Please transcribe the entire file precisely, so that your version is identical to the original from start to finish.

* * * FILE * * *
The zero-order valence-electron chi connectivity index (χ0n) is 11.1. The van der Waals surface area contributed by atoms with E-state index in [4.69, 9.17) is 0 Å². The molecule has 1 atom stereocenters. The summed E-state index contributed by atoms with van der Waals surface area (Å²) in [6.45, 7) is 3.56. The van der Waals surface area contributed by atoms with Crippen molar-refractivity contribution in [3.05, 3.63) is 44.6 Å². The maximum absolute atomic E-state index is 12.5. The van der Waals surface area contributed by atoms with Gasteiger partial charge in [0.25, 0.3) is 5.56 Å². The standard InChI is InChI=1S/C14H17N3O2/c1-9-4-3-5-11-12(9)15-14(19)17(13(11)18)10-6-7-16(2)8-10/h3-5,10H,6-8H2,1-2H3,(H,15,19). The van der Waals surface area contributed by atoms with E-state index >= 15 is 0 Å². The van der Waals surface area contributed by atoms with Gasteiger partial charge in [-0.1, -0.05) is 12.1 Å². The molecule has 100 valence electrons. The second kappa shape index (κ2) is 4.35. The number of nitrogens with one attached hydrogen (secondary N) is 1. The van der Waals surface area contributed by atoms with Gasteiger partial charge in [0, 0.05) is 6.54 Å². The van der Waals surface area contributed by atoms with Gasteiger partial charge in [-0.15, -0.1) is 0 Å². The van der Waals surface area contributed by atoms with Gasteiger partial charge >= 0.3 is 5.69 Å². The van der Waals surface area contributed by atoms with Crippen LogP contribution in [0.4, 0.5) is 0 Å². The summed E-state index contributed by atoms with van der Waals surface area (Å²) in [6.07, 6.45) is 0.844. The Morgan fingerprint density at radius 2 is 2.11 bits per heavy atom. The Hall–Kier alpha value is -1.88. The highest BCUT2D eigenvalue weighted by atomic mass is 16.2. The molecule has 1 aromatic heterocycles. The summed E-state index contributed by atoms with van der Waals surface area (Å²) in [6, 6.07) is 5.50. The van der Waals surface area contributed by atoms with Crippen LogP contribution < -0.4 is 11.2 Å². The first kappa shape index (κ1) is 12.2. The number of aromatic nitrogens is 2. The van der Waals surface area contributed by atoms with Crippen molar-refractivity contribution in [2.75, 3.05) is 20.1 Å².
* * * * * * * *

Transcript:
The zero-order valence-electron chi connectivity index (χ0n) is 11.1. The van der Waals surface area contributed by atoms with E-state index in [4.69, 9.17) is 0 Å². The molecule has 1 atom stereocenters. The summed E-state index contributed by atoms with van der Waals surface area (Å²) in [6.45, 7) is 3.56. The van der Waals surface area contributed by atoms with Crippen molar-refractivity contribution in [3.05, 3.63) is 44.6 Å². The maximum absolute atomic E-state index is 12.5. The van der Waals surface area contributed by atoms with Gasteiger partial charge in [0.25, 0.3) is 5.56 Å². The standard InChI is InChI=1S/C14H17N3O2/c1-9-4-3-5-11-12(9)15-14(19)17(13(11)18)10-6-7-16(2)8-10/h3-5,10H,6-8H2,1-2H3,(H,15,19). The van der Waals surface area contributed by atoms with E-state index >= 15 is 0 Å². The van der Waals surface area contributed by atoms with Gasteiger partial charge in [-0.1, -0.05) is 12.1 Å². The molecule has 100 valence electrons. The second kappa shape index (κ2) is 4.35. The number of nitrogens with one attached hydrogen (secondary N) is 1. The van der Waals surface area contributed by atoms with Gasteiger partial charge in [0, 0.05) is 6.54 Å². The van der Waals surface area contributed by atoms with Gasteiger partial charge in [-0.15, -0.1) is 0 Å². The van der Waals surface area contributed by atoms with Gasteiger partial charge >= 0.3 is 5.69 Å². The van der Waals surface area contributed by atoms with Crippen LogP contribution in [0.4, 0.5) is 0 Å². The summed E-state index contributed by atoms with van der Waals surface area (Å²) in [6.07, 6.45) is 0.844. The Morgan fingerprint density at radius 2 is 2.11 bits per heavy atom. The Hall–Kier alpha value is -1.88. The highest BCUT2D eigenvalue weighted by atomic mass is 16.2. The molecule has 1 aromatic heterocycles. The summed E-state index contributed by atoms with van der Waals surface area (Å²) in [6, 6.07) is 5.50. The van der Waals surface area contributed by atoms with Crippen LogP contribution < -0.4 is 11.2 Å². The first kappa shape index (κ1) is 12.2. The number of aromatic nitrogens is 2. The van der Waals surface area contributed by atoms with Crippen molar-refractivity contribution in [2.75, 3.05) is 20.1 Å².